The instructors? Well, there's like..five. The barn owner usually wears an overlarge sweatshirt and pajama pants. The girl that lives with her wears random shirts, jeans/shorts, and flipflops or boots. /My/ instructor sometime wears breeches if she's gonna ride after our lesson or jeans, hiking boots, and a sweatshirt over a shirt.
Our barn isn't very professional. It may not be the BEST barn but it's a darn good barn to be at. Just adding- the barn doesn't need to be dressed well every.single.time to be considered 'good'. I've learned so much there && I wouldn't have at my other barn that wore nothing but the top breeches and polos. So, eh. My barn may not be very professional- but hey. We are comfy all the time. :]
I've been at mostly casual barns. My first barn had a lot of kids, did mostly local circuit stuff. Everyone wore pretty much whatever they wanted. Jeans and half chaps were probably most popular, the more serious competitors would put on breeches and tall boots for lessons, but pretty much everyone schooled in jeans/pjs/tights. Trainer wore really whatever was in her closet-shorts and t-shirts, sneakers, baseball hat in summer, jeans, sweatshirts, heavy jacket in winter.
First barn at school the trainer always looked professional. I know she did a fair amount of A shows with her boarders but no one like, lived on the circuit. She was always in clean jeans, paddock/work boots, nice top. If it was cold she'd be in a pullover or heavier jacket, ear warmers if necessary. Everyone on the team rode in whatever they were used to-some in jeans/half chaps, some in breeches/tall boots.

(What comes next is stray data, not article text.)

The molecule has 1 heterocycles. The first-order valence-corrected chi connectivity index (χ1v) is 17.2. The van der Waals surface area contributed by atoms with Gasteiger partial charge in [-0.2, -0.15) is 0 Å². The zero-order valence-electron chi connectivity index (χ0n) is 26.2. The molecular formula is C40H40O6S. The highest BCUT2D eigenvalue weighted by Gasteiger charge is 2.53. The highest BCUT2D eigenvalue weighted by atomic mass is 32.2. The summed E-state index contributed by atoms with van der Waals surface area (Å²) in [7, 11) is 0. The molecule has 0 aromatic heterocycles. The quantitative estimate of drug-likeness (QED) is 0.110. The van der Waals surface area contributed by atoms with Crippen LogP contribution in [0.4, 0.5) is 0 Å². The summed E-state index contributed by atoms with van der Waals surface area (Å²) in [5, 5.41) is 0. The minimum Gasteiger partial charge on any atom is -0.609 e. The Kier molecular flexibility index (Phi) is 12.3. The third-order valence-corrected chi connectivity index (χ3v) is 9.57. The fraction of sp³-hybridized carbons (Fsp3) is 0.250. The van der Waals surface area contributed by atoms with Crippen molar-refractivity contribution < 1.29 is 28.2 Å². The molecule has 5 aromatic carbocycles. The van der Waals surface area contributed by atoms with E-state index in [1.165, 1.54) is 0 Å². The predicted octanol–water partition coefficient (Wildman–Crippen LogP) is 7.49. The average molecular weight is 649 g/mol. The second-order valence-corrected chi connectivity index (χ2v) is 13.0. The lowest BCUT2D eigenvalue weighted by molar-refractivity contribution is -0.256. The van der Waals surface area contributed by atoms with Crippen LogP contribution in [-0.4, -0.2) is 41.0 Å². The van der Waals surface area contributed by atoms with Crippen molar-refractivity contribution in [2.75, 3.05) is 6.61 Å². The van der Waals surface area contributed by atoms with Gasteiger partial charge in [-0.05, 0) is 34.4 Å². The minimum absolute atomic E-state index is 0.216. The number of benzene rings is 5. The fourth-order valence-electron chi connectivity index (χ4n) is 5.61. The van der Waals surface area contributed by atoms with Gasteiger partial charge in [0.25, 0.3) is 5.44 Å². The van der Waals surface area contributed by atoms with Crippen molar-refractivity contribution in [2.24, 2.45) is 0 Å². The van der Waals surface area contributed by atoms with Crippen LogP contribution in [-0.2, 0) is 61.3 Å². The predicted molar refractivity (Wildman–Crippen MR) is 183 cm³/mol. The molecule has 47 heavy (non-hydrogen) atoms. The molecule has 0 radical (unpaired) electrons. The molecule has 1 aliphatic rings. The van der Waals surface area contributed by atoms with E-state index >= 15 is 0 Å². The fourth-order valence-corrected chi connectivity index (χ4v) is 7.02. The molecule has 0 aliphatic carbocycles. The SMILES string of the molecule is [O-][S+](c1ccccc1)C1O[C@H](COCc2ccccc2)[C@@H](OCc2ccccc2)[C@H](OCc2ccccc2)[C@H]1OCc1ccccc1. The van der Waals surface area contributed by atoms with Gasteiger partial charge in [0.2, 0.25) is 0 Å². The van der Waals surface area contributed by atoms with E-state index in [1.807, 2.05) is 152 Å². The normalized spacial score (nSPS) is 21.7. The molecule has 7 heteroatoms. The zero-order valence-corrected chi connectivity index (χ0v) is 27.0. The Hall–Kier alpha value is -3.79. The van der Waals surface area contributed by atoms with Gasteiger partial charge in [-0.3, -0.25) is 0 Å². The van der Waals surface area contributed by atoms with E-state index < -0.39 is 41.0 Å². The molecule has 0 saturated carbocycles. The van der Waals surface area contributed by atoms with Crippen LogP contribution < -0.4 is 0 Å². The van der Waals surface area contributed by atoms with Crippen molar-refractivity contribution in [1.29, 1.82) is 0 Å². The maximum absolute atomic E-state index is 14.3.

The barn we're at now is more casual. Lately our coach has been dressed up like the kid from A Christmas Story -those thick Mountain Horse pants, sweatshirt and heavy jacket over top. Riders wear whatever they want, but the upper level girls tend to wear breeches/tall boots, or nice half chaps.
I don't have the money to compete on the A circuit and as long as I think I'm getting good instruction, I could care less what my trainer wears. I'd say my current coach gives me the most feedback in one lesson.
"Things turn out best for the people who make the best of the way things turn out." ~John Wooden
Breeches, a nice shirt and a fitted coat. Usually riding boots, unless it is too cold, then winter boots. She doesn't usually ride in our lessons though, she runs to get a helmet if she does (barn rule). Her tack is always spotless and put away neatly with covers. In other words, she sets a good example for what she expects of the rider.
Lifestyle coordinator for Zora, Spooky, Wolfgang and Warrior
If she's riding, breeches, collared shirt of some sort, paddocks, half-chaps. Non-riding day this time of year - jeans, collared shirt, many layers of clothing, Uggs (of which she seems to have many different pairs) or paddock boots. The rider/assistant is sometimes more casual in the shirt department.
I had to show a horse for sale once at the last minute (people came out, trainer was banged up and couldn't ride) and was somewhat mortified that I had to do it in jeans and a tee shirt. But, we sold two horses that day...
When I am teaching, I wear basically what I would wear in a lesson with my trainer, with the exception that I will exchange breeches and tall boots for either breeches or my riding jeans (Ariat Tek Denim ... WONDERFUL creations!) with paddocks. On top, a tidy weather-appropriate top: polo for warm; sweater/fleece for cool, with coat if necessary. Ponytail and ball cap keep my hair from looking scraggy.
Basically, I want to present a tidy appearance that has me ready to hop aboard a horse if needed and models safe and appropriate clothing for my students (and their often non-horsey parents). Other instructors I work with dress similarly, as does my own trainer.
Voldemare, the big straw hat is often seen here! My trainer dons one on sunny days, as do many others; I find myself considering trading in my ball caps for a big floppy hat. Good protection against skin cancer for those who have to be out in the sun for hours every day.
I am a breeches and boots kind of gal. I like to be ready to mount up and give a demonstration ride. If a rider is having difficulties understanding what I am asking for I can give them an example of what it is that I want.
The basic gear is comfortable and I just use a different set of boots for everyday and show use. My shirts get changed often during the summer, it is hot and I like to put on fresh clothes when I need to change out of damp or dirty garments.